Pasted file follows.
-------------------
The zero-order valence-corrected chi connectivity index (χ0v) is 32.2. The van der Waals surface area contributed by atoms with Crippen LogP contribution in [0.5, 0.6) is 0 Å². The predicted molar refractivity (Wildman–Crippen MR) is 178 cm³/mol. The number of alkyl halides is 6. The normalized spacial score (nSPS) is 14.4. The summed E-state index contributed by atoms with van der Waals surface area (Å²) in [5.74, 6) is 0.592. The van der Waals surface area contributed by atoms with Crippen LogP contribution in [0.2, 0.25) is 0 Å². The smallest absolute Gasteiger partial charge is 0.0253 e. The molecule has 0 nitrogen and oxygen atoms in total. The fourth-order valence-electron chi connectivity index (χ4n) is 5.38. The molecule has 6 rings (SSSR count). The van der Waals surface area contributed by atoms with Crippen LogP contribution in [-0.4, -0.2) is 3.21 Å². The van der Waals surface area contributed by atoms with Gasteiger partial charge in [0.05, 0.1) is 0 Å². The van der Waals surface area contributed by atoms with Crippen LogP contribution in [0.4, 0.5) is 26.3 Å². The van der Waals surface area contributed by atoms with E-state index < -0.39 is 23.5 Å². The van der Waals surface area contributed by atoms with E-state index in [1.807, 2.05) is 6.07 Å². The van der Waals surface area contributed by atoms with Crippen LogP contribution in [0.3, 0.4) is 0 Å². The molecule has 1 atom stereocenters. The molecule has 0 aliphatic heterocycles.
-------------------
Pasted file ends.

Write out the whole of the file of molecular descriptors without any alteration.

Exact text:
The zero-order valence-corrected chi connectivity index (χ0v) is 32.2. The van der Waals surface area contributed by atoms with Crippen LogP contribution in [0.5, 0.6) is 0 Å². The predicted molar refractivity (Wildman–Crippen MR) is 178 cm³/mol. The number of alkyl halides is 6. The normalized spacial score (nSPS) is 14.4. The summed E-state index contributed by atoms with van der Waals surface area (Å²) in [5.74, 6) is 0.592. The van der Waals surface area contributed by atoms with Crippen LogP contribution in [0.2, 0.25) is 0 Å². The smallest absolute Gasteiger partial charge is 0.0253 e. The molecule has 0 nitrogen and oxygen atoms in total. The fourth-order valence-electron chi connectivity index (χ4n) is 5.38. The molecule has 6 rings (SSSR count). The van der Waals surface area contributed by atoms with Crippen LogP contribution in [-0.4, -0.2) is 3.21 Å². The van der Waals surface area contributed by atoms with Gasteiger partial charge in [0.05, 0.1) is 0 Å². The van der Waals surface area contributed by atoms with Crippen LogP contribution in [0.4, 0.5) is 26.3 Å². The van der Waals surface area contributed by atoms with E-state index < -0.39 is 23.5 Å². The van der Waals surface area contributed by atoms with E-state index in [1.807, 2.05) is 6.07 Å². The van der Waals surface area contributed by atoms with Crippen LogP contribution in [0.3, 0.4) is 0 Å². The molecule has 1 atom stereocenters. The molecule has 0 aliphatic heterocycles.